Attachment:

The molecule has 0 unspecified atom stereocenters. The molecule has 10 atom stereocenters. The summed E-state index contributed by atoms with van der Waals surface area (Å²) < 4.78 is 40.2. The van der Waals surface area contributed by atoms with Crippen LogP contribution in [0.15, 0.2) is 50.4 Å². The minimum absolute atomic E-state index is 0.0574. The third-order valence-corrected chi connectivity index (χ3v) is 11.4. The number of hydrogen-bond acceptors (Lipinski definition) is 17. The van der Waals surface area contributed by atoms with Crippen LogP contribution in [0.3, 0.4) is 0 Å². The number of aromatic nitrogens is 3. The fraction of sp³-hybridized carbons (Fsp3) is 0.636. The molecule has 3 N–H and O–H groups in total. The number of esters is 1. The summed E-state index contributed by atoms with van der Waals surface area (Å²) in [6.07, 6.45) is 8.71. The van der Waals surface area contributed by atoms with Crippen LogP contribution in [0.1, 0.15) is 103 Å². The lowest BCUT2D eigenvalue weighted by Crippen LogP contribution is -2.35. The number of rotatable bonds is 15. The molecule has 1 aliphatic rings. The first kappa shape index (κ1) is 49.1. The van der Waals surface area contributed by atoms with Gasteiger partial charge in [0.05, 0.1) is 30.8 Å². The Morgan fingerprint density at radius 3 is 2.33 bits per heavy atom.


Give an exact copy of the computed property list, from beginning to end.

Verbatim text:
The molecule has 0 unspecified atom stereocenters. The molecule has 10 atom stereocenters. The summed E-state index contributed by atoms with van der Waals surface area (Å²) < 4.78 is 40.2. The van der Waals surface area contributed by atoms with Crippen LogP contribution in [0.15, 0.2) is 50.4 Å². The minimum absolute atomic E-state index is 0.0574. The third-order valence-corrected chi connectivity index (χ3v) is 11.4. The number of hydrogen-bond acceptors (Lipinski definition) is 17. The van der Waals surface area contributed by atoms with Crippen LogP contribution in [0.3, 0.4) is 0 Å². The number of aromatic nitrogens is 3. The fraction of sp³-hybridized carbons (Fsp3) is 0.636. The molecule has 3 N–H and O–H groups in total. The number of esters is 1. The summed E-state index contributed by atoms with van der Waals surface area (Å²) in [6.07, 6.45) is 8.71. The van der Waals surface area contributed by atoms with Crippen LogP contribution in [0.1, 0.15) is 103 Å². The lowest BCUT2D eigenvalue weighted by Crippen LogP contribution is -2.35. The number of rotatable bonds is 15. The molecule has 1 aliphatic rings. The first kappa shape index (κ1) is 49.1. The van der Waals surface area contributed by atoms with Gasteiger partial charge in [0.05, 0.1) is 30.8 Å². The Morgan fingerprint density at radius 3 is 2.33 bits per heavy atom.